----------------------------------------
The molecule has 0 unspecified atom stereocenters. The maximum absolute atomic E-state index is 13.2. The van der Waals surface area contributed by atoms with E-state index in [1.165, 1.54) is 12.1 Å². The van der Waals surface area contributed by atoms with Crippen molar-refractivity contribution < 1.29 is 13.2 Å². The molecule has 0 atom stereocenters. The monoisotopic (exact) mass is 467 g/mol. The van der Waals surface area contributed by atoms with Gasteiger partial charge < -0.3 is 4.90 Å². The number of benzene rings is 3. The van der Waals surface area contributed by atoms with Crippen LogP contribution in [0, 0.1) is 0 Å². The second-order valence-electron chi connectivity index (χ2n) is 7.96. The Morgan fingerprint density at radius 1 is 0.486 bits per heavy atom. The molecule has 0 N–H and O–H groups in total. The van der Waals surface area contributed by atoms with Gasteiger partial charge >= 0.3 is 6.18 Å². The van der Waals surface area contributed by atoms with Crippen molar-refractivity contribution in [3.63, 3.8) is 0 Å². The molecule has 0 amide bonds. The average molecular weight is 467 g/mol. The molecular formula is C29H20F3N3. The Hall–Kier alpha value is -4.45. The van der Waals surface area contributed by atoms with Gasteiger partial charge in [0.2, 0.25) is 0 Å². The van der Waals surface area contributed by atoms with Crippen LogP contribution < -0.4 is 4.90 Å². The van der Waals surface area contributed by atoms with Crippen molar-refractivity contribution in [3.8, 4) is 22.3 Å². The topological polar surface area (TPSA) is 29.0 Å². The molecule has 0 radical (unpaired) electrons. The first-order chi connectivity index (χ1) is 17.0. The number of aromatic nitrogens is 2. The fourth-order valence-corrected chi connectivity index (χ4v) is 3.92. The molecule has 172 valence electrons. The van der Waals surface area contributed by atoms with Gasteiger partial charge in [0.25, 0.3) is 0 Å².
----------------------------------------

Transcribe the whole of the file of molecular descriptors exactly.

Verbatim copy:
The molecule has 0 unspecified atom stereocenters. The maximum absolute atomic E-state index is 13.2. The van der Waals surface area contributed by atoms with E-state index in [1.165, 1.54) is 12.1 Å². The van der Waals surface area contributed by atoms with Crippen molar-refractivity contribution < 1.29 is 13.2 Å². The molecule has 0 atom stereocenters. The monoisotopic (exact) mass is 467 g/mol. The van der Waals surface area contributed by atoms with Gasteiger partial charge < -0.3 is 4.90 Å². The number of benzene rings is 3. The van der Waals surface area contributed by atoms with Crippen LogP contribution in [0, 0.1) is 0 Å². The second-order valence-electron chi connectivity index (χ2n) is 7.96. The Morgan fingerprint density at radius 1 is 0.486 bits per heavy atom. The molecule has 0 N–H and O–H groups in total. The van der Waals surface area contributed by atoms with Gasteiger partial charge >= 0.3 is 6.18 Å². The van der Waals surface area contributed by atoms with Crippen molar-refractivity contribution in [3.63, 3.8) is 0 Å². The molecule has 0 amide bonds. The average molecular weight is 467 g/mol. The molecular formula is C29H20F3N3. The Hall–Kier alpha value is -4.45. The van der Waals surface area contributed by atoms with Gasteiger partial charge in [0.2, 0.25) is 0 Å². The van der Waals surface area contributed by atoms with Crippen LogP contribution < -0.4 is 4.90 Å². The van der Waals surface area contributed by atoms with Crippen molar-refractivity contribution in [3.8, 4) is 22.3 Å². The topological polar surface area (TPSA) is 29.0 Å². The molecule has 0 radical (unpaired) electrons. The first-order chi connectivity index (χ1) is 17.0. The number of aromatic nitrogens is 2. The fourth-order valence-corrected chi connectivity index (χ4v) is 3.92. The molecule has 172 valence electrons. The van der Waals surface area contributed by atoms with Gasteiger partial charge in [0.25, 0.3) is 0 Å².